Demographic imbalance

Muna Al-Fuzai

The problem of the imbalance in Kuwait’s population structure and the increase in expatriate labor has become the talk of people in recent years, which requires solutions within a comprehensive vision that achieves balance and justice between Kuwaitis and non-Kuwaitis. The population of Kuwait is about 4.5 million and the proportion of citizens is 30 percent, which is around 1.4 million, compared to Arab expats (approximately 28 percent), Asians (40 percent) and other foreign nationalities.

It is well known that the development process in Kuwait has resulted in an expansion of the volume of demand for labor. The small size of the Kuwaiti population and a lack of national labor led to facilitating the recruitment and employment of expatriate labor to meet the requirements of the expansion of economic activities and for the establishment and operation of infrastructure projects. The acceleration of growth has had a significant impact on the increase in the number of expatriates at rates that exceeded citizens, resulting in the disruption of the structure of the population and the labor market.

It is no secret that the main reason for the imbalance in Kuwait’s population structure is the huge number of marginal laborers due to the existence of a group of phantom companies that are bringing in redundant labor for the purpose of profit in the so-called residency trade. I believe that it is important to establish a firm and clear policy of workers in the state to identify the actual needs that are required of foreign labor, and the development of regulations and laws governing the affairs of expatriate workers and monitoring their status.

I also believe that all institutions and companies that bring more labor than their actual needs should submit periodic reports to the executive and legislative authorities to examine and evaluate the conditions of employment. It is not difficult to regulate the growth of the population, both Kuwaiti and non-Kuwaiti, in order to improve the population structure for the benefit of all and improve the labor force in the public and private sectors, as well as improving the quality and productivity of expatriate workers.
This will preserve Kuwait’s reputation in the international community as a human rights defender and its commitment to international charters.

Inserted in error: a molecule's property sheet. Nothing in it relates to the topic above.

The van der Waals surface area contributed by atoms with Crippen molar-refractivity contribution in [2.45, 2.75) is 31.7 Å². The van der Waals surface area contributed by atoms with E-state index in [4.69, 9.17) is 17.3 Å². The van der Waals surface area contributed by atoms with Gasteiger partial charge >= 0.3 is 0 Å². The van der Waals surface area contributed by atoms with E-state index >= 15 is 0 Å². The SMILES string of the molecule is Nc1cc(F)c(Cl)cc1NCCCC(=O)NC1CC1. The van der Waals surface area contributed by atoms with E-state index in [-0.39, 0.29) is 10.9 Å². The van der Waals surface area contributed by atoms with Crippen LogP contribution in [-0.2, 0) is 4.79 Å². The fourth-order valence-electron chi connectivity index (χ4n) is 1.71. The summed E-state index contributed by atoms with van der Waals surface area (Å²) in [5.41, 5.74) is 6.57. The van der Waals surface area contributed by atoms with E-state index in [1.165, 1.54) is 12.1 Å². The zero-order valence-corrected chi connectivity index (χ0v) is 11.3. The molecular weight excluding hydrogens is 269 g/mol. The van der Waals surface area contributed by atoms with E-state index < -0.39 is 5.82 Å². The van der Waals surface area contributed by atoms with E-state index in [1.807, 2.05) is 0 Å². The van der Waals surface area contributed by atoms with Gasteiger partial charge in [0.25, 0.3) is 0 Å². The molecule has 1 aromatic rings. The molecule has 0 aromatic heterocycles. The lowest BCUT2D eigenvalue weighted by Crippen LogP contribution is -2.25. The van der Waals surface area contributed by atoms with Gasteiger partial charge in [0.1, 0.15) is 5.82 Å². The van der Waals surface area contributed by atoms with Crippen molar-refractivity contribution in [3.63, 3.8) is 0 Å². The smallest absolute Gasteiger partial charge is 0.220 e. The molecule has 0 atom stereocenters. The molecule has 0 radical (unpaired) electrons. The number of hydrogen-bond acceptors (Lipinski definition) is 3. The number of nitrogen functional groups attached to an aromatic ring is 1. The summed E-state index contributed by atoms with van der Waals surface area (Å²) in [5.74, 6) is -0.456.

Kuwait has been negatively affected in international forums concerned with human rights because of residency merchants and the sponsorship system, which resulted in the existence of huge numbers of marginal laborers in Kuwait. The issue also became a means for the interference of some states in the internal affairs of Kuwait on the pretext of protecting the rights of their citizens.

I think there are solutions to this dilemma related to policies, by stabilizing the size of the expatriate population by a specific rate of all nationalities and reducing marginal expatriate labor. Also, regulations and laws should be set to regulate the work of expatriates in the country to ensure their rights, as well as the rights of the sponsors. Application of international standards on security, housing and health insurance may lead to the creation of a balance.

An important feature of Kuwait’s population is the high number of young people and youth. The number of Kuwaitis aged 0 to 34 represents 70 percent of the total Kuwaiti population, while the number of non-Kuwaiti expatriates in this age group is 52 percent in the country. The high percentage of young people among Kuwaitis is a test for the country over the development strategies for education and controlling the pace of employment and the parameters of the labor market.

These demographic shifts in Kuwait over a period of more than seven decades require systematic treatments to rationalize the population growth in the country. It is important to have a serious intention and willingness to implement actual policies – the responsibility is shared between the government and the parliament.

By Muna Al-Fuzai